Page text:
keywords = "Cage-fighting, Culture, Embodiment, Mixed martial arts, Morality, Sports, Subculture",
author = "Abramson, {Corey -} and Darren Modzelewski",
year = "2011",
month = "3",
doi = "10.1007/s11133-010-9175-8",
language = "English (US)",
volume = "34",
pages = "143--175",
journal = "Qualitative Sociology",
issn = "0162-0436",
publisher = "Springer New York",
number = "1",

}

TY - JOUR

T1 - Caged Morality

T2 - Moral Worlds, Subculture, and Stratification Among Middle-Class Cage-Fighters

AU - Abramson, Corey -

AU - Modzelewski, Darren

PY - 2011/3

Y1 - 2011/3

N2 - Social scientists have long been concerned with how and why marginalized groups create and participate in subcultures. There has been significantly less work examining how those with access to conventional status and success participate in subcultures, often despite significant economic and social costs. The result has been lopsided theorizing that neglects much of the positive, affective, and moral appeal of subcultures at all levels of stratification. The participation of middle-class men and women in the rapidly growing world of cage-fighting speaks to this longstanding issue in the existing literature. We find these individuals participate in a sporting subculture that involves bodily, interpersonal, and professional sacrifices because they feel it gives them the ability to viscerally realize the widely shared American ideals that form the core components of their "moral world." The subculture holds particular sway over its members because they feel that its ideals, status hierarchies, and daily practices more directly embody the deeply embedded principles of middle-class morality and habitus than other elements of their lives.

AB - Social scientists have long been concerned with how and why marginalized groups create and participate in subcultures. There has been significantly less work examining how those with access to conventional status and success participate in subcultures, often despite significant economic and social costs. The result has been lopsided theorizing that neglects much of the positive, affective, and moral appeal of subcultures at all levels of stratification. The participation of middle-class men and women in the rapidly growing world of cage-fighting speaks to this longstanding issue in the existing literature. We find these individuals participate in a sporting subculture that involves bodily, interpersonal, and professional sacrifices because they feel it gives them the ability to viscerally realize the widely shared American ideals that form the core components of their "moral world." The subculture holds particular sway over its members because they feel that its ideals, status hierarchies, and daily practices more directly embody the deeply embedded principles of middle-class morality and habitus than other elements of their lives.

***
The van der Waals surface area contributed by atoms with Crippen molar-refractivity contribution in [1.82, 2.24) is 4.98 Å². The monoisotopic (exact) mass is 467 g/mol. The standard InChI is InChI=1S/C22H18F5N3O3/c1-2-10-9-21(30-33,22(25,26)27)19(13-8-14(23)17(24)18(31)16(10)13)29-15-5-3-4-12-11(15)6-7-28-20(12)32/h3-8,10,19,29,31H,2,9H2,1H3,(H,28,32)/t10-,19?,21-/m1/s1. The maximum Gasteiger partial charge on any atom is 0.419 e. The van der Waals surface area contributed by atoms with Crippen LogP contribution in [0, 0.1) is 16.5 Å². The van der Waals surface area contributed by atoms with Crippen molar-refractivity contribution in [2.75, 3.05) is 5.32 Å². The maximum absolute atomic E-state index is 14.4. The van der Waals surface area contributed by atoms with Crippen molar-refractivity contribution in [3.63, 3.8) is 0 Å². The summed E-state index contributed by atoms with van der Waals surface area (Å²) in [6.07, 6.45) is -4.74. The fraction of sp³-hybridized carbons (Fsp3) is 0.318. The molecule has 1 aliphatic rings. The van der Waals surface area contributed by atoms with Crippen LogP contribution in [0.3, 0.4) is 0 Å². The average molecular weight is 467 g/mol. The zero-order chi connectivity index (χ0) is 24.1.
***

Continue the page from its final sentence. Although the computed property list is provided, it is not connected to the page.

KW - Cage-fighting

KW - Culture

KW - Embodiment

KW - Mixed martial arts

KW - Morality

KW - Sports

KW - Subculture

UR - http://www.scopus.com/inward/record.url?scp=79951954504&partnerID=8YFLogxK

UR - http://www.scopus.com/inward/citedby.url?scp=79951954504&partnerID=8YFLogxK

U2 - 10.1007/s11133-010-9175-8

DO - 10.1007/s11133-010-9175-8

M3 - Article

AN - SCOPUS:79951954504

VL - 34

SP - 143

EP - 175

JO - Qualitative Sociology

JF - Qualitative Sociology

SN - 0162-0436

IS - 1

ER -